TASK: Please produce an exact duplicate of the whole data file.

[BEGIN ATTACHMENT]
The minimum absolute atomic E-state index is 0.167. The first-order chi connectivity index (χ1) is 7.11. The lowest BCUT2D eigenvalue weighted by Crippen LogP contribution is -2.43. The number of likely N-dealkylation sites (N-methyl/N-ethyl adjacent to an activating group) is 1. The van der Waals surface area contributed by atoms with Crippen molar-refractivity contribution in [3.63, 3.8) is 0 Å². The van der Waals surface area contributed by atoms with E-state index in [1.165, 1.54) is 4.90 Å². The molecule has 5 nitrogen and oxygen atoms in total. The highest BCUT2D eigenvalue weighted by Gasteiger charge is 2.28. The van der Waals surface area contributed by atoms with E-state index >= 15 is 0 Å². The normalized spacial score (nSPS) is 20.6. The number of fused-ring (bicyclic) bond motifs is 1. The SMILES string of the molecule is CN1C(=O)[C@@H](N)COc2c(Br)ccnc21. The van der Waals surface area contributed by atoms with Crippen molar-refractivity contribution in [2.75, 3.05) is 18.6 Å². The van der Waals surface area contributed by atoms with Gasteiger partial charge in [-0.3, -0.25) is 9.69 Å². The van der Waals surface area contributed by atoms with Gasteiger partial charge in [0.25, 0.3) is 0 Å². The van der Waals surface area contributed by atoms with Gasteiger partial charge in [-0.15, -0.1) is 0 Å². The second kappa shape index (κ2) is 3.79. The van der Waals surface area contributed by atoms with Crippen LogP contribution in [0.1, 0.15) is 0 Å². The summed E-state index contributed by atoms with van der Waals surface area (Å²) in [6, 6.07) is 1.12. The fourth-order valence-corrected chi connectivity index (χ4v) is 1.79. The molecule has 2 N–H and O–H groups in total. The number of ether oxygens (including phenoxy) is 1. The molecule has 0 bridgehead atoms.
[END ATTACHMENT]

The minimum absolute atomic E-state index is 0.167. The first-order chi connectivity index (χ1) is 7.11. The lowest BCUT2D eigenvalue weighted by Crippen LogP contribution is -2.43. The number of likely N-dealkylation sites (N-methyl/N-ethyl adjacent to an activating group) is 1. The van der Waals surface area contributed by atoms with Crippen molar-refractivity contribution in [3.63, 3.8) is 0 Å². The van der Waals surface area contributed by atoms with E-state index in [1.165, 1.54) is 4.90 Å². The molecule has 5 nitrogen and oxygen atoms in total. The highest BCUT2D eigenvalue weighted by Gasteiger charge is 2.28. The van der Waals surface area contributed by atoms with E-state index >= 15 is 0 Å². The normalized spacial score (nSPS) is 20.6. The number of fused-ring (bicyclic) bond motifs is 1. The SMILES string of the molecule is CN1C(=O)[C@@H](N)COc2c(Br)ccnc21. The van der Waals surface area contributed by atoms with Crippen molar-refractivity contribution in [2.75, 3.05) is 18.6 Å². The van der Waals surface area contributed by atoms with Gasteiger partial charge in [-0.3, -0.25) is 9.69 Å². The van der Waals surface area contributed by atoms with Gasteiger partial charge in [0.25, 0.3) is 0 Å². The van der Waals surface area contributed by atoms with Gasteiger partial charge in [-0.15, -0.1) is 0 Å². The second kappa shape index (κ2) is 3.79. The van der Waals surface area contributed by atoms with Crippen LogP contribution in [0.1, 0.15) is 0 Å². The summed E-state index contributed by atoms with van der Waals surface area (Å²) in [6, 6.07) is 1.12. The fourth-order valence-corrected chi connectivity index (χ4v) is 1.79. The molecule has 2 N–H and O–H groups in total. The number of ether oxygens (including phenoxy) is 1. The molecule has 0 bridgehead atoms.